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In Korea, Shamanism Remains Important In The North And South


Korea was divided into two countries in 1945. North Korea became a totalitarian - South Korea, an affluent democracy. But you might be surprised at some of the things they still have in common.

NPR's Anthony Kuhn reports from Seoul on an old, often overlooked religion that's practiced in both states.


ANTHONY KUHN, BYLINE: At a hillside temple in Seoul, a female shaman whirls around in circles wielding ceremonial knives, fans and bells. She's initiating a new shaman. The shaman's aim is to throw open the doors of the spirit world so that the gods of sun, moon and mountains and the spirits of ancestors and children may enter the initiate. During a break in the rituals, the shaman, Jeong Soon-deok, says the ceremony is going smoothly.

JEONG SOON-DEOK: (Through interpreter) When we were welcoming the heavenly spirits of the sun and the moon, they descended to him in the form of light.

KUHN: Jeong explains the meaning of the bells she sometimes uses in the ceremony.

JEONG: (Through interpreter) The sound of the bells awakens the universe. It also symbolizes the opening of the gate of words for the shaman.

KUHN: The opening of the gate of words is the climax of the ceremony. Finally, one spirit possesses and speaks through the shaman.


JEONG: (Singing in non-English language).

KUHN: Shamanism was practiced in Korea long before the arrival of Buddhism and Christianity. Today, some South Koreans see it as a cultural treasure. Others consider it primitive and an embarrassment to their modern cosmopolitan society.

Kim Dong-kyu is a scholar of religion at Sogang University in Seoul. He says that Korean shamanism seeks to explain both natural and supernatural influences on human life.

KIM DONG-KYU: (Through interpreter) When someone suffers, there can be two explanations. One is that it's the ancestors or spirits that are intervening and inflicting pain. The other is that it's the person's destiny to suffer.

KUHN: So shamans communicate with the supernatural world through rituals and ceremonies. They also predict destiny by telling fortunes based on the Chinese calendar system. They also help clients to choose names for children, serve as matchmakers, or pick auspicious dates for weddings, moving house or opening a business.

Kim Dong-kyu says that just as South Koreans rely on shamans for these things, so do North Koreans.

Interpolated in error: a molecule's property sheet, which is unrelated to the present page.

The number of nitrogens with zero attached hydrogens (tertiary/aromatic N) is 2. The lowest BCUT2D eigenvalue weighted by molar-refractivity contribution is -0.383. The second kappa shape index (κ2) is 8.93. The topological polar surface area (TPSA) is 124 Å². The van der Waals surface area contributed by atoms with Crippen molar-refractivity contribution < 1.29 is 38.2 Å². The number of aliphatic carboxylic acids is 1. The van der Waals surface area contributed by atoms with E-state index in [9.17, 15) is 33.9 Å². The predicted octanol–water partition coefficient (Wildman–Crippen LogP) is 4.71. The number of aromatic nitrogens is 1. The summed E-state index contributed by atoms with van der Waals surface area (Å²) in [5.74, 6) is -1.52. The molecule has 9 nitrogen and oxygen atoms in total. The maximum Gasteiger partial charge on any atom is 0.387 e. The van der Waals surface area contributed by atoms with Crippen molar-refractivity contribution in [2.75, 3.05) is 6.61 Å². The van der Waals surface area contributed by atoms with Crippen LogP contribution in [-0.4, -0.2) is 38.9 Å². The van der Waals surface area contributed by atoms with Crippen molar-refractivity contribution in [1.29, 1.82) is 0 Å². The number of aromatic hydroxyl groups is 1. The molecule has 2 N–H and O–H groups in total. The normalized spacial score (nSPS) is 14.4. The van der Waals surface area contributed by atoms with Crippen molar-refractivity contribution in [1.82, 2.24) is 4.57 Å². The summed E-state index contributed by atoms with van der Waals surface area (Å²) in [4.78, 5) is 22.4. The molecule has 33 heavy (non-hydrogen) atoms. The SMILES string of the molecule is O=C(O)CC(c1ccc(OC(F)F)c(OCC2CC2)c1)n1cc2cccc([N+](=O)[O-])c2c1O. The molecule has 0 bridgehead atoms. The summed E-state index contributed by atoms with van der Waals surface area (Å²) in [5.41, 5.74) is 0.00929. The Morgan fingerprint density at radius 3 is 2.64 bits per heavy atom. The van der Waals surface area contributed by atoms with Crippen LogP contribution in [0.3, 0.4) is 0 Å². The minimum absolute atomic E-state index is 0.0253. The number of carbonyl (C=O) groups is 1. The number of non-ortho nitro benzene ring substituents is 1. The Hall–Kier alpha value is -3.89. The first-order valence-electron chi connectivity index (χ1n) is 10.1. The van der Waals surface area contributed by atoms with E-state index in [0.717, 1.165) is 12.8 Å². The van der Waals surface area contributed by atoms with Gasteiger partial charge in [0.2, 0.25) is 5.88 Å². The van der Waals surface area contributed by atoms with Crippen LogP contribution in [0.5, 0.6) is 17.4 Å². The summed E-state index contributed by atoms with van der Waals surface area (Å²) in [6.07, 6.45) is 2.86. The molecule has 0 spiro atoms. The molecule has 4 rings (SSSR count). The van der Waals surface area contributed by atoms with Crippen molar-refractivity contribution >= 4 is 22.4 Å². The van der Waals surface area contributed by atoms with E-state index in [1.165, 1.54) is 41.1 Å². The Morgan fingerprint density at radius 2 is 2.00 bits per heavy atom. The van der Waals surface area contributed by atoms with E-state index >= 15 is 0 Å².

KIM: (Through interpreter) In South Korea, shamanistic rituals are visually flashy and involve a lot of sound, whereas in the North, from what I've heard, they are very small-scale and quieter.

KUHN: In fact, they're completely underground. That's because shamanism is considered an illegal superstition whose practitioners can be jailed or executed.

KIM: (Through interpreters) Or shamans there simply do fortunetelling, which can still be effective in explaining the reasons for the clients' problems.

KUHN: That's the situation of Lee Ye-joo, who lives in Chungnam province south of Seoul. She told fortunes in North Korea before defecting to the South in 2006 at the age of 33. She explains that she had to be careful about her fortunetelling. Then again, so did her clients.

LEE YE-JOO: (Through interpreter) All people who came to me were officials. They were all linked to other officials who introduced me to them. So if one of them got me into trouble, I could tell on all the others.

KUHN: Her journey out of North Korea was tough. She was sold by human traffickers into a marriage in China, which she later escaped. But she says it was worth it to escape North Korea, where she struggled to survive and make it to the South.

LEE: (Through interpreter) It's so good to live in this country. You can make money at 3 or 5 in the morning if you just try. I'm in this great world now.

KUHN: But since arriving in the South, she's had some unusual health problems.

LEE: (Through interpreter) I've been feeling unwell for about five years, and the hospitals couldn't diagnose the problem. So I visited a shaman and was told that the spirit has entered my body, the spirit of my grandmother.

KUHN: She was also told that the only cure for her was to become a shaman herself. So she's preparing for it. She believes it will help her to tell fortunes more accurately.


KUHN: Workers are building a temple outside her house dedicated to her grandmother's spirit. Just as North Korean defectors begin new lives in the South, becoming a shaman is also seen as a kind of spiritual rebirth. You could say that puts Lee Ye-joo, who is both a defector and a shaman in training, in the interesting position of being born again and again.

Anthony Kuhn, NPR News, Seoul. Transcript provided by NPR, Copyright NPR.

Anthony Kuhn is NPR's correspondent based in Seoul, South Korea, reporting on the Korean Peninsula, Japan, and the great diversity of Asia's countries and cultures. Before moving to Seoul in 2018, he traveled to the region to cover major stories including the North Korean nuclear crisis and the Fukushima earthquake and nuclear disaster.